Who looks down on whom?
In my second post on Albert Schweitzer, The Quest I told of a discussion that arose from a painting of mine, a discussion concerning the physical appearance of Jesus, and how it could be argued that in the Biblical story of Zaccheus climbing a sycamore tree to see Jesus over the heads of the crowd, the phrase for he was a small man could be taken to refer to Christ as easily as to Zaccheus - the traditional interpretation.
Commenting on this, Hope at The Road Less Traveled, said: It's funny, I never thought of Jesus being the "short" one instead of Zaccheus. Guess it was that song I learned as a kid, "Zaccheus was a wee little man, a wee little man was he. He climbed up in the sycamore tree for the Lord he wanted to see..."
Which is pretty much the general reaction when the idea is first floated.
I also had a couple of emails on the subject, including this from a very good friend of mine:
In the course of your latest blog I was prompted (& amazed to be able) to recall a ditty which I remember my mother singing to me over-&-over when I was young. ( I still remember, word for word, a number of such verses reproduced from her own childhood learning) . . .
Now Zaccheus was a very little man,
And a very little man was he.
He climbed into a sycamore tree
For the Saviour he wanted to see.
And when the Lord passed by that way
He looked into that tree,
And said “Now, Zaccheus, you come down
For I’m coming to your house for my tea!”
On googling 'climbed into a sycamore tree' I came across the verse with virtually the identical words on the 'stickykids' website. It was preceded by a longer variation of the story with a sample sound track - not the same as the one my mother used! Not of any great interest to you perhaps, but fascinating to me as it must be 60 or so years since I ever even thought of Zacchias!
Keep up the good work. Bill
Back to School
I was somewhat amused to read and hear on the TV that the people who decide these things (in this instance led by Sir Jim Rose, adviser to the government, and a man with much good work behind, one who has always had my admiration) have decided that our school curriculum is twenty years old and no longer up to the job of preparing our young people for life and work. The trouble lies in the subject boundaries, so they plan to completely modernise (even revolutionise) this twenty year old curriculum - with an idea that we were all familiar with in the 60s and 70s, a way of teaching that was highly popular when I began teaching even further back than that and which I used a great deal until (20 years ago, would you believe?) I was told by my inspector that it would have to go as it was no longer up to the job of preparing our young people for life.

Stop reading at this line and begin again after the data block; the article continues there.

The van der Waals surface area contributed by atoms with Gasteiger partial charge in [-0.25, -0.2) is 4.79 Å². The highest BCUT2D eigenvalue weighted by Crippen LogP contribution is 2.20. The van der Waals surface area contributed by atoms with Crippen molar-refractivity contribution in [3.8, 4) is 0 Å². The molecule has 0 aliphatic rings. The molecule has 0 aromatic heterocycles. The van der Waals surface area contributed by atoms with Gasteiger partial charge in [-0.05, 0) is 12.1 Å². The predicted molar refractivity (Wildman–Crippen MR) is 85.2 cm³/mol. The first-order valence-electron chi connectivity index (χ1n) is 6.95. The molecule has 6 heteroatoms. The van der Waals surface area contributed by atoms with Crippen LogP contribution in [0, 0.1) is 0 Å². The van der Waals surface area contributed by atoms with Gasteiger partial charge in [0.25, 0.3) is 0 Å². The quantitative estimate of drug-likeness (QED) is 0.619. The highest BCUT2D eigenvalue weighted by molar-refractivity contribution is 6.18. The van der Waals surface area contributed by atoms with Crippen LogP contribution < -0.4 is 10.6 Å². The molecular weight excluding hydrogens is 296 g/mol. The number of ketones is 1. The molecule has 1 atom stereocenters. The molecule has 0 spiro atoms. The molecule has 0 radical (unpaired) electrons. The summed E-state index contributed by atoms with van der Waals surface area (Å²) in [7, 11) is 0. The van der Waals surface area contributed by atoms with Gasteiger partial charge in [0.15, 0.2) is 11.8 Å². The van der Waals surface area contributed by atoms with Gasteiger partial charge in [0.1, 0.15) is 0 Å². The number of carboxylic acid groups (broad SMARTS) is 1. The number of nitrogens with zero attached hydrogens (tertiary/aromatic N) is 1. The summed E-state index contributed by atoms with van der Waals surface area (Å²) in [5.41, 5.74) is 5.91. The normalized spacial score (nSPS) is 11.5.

Projects, are to be the great new-old thing in education. Children should follow a project which requires them to research across several traditional subject areas. They will work and learn instead, in the following areas: English, Communication and Languages : Mathematical Understanding : Scientific and Technological Understanding : Understanding Physical Health and Wellbeing : Understanding Arts and Design
Learning by project worked very well, once - well enough to show that it can work. That was when what you learnt was more important than how you were taught because that was in the days when what you learnt was more than a matter of box ticking. It is true that in its heyday it was not always well used. Sometimes the checks to ensure that the necessary ground was covered were not rigorous enough; sometimes the projects were not intrinsically related to the subjects they were supposed to be covering; sometimes the method was pushed to extremes. However, with its demise, and by the time I retired, I was beginning to think that teachers were becoming more and more like tour guides. They had their itinerary, known as a curriculum, and they behaved as tour guides traditionally are supposed to behave: they show you Buckimgham Palace, St Paul's Cathedral and Piccadilly Circus, take you on the London Eye and round The National Gallery - and that's it, x number of boxes ticked, London done, let's go and look at Wales! The concept of experiencing a subject area was fast disappearing. It has gone much further down that road in the years since.
The argument centres around the point of contention that it has always centred around: the usefulness or not of inert learning (learning that has no immediate relevance for the child, but will become relevant later). But whenever I hear that discussion being rerun it reminds me of Henry Reed's great WWII poem Naming of Parts from his Lessons of War sequence. Here are the first two verses:
To-day we have naming of parts. Yesterday,
We had daily cleaning. And to-morrow morning,
We shall have what to do after firing. But to-day,
To-day we have naming of parts. Japonica
Glistens like coral in all of the neighbouring gardens,
And to-day we have naming of parts.
This is the lower sling swivel. And this
Is the upper sling swivel, whose use you will see,
When you are given your slings. And this is the piling swivel,
Which in your case you have not got. The branches
Hold in the gardens their silent, eloquent gestures,
Which in our case we have not got.
Doesn't that put the case rather succinctly?
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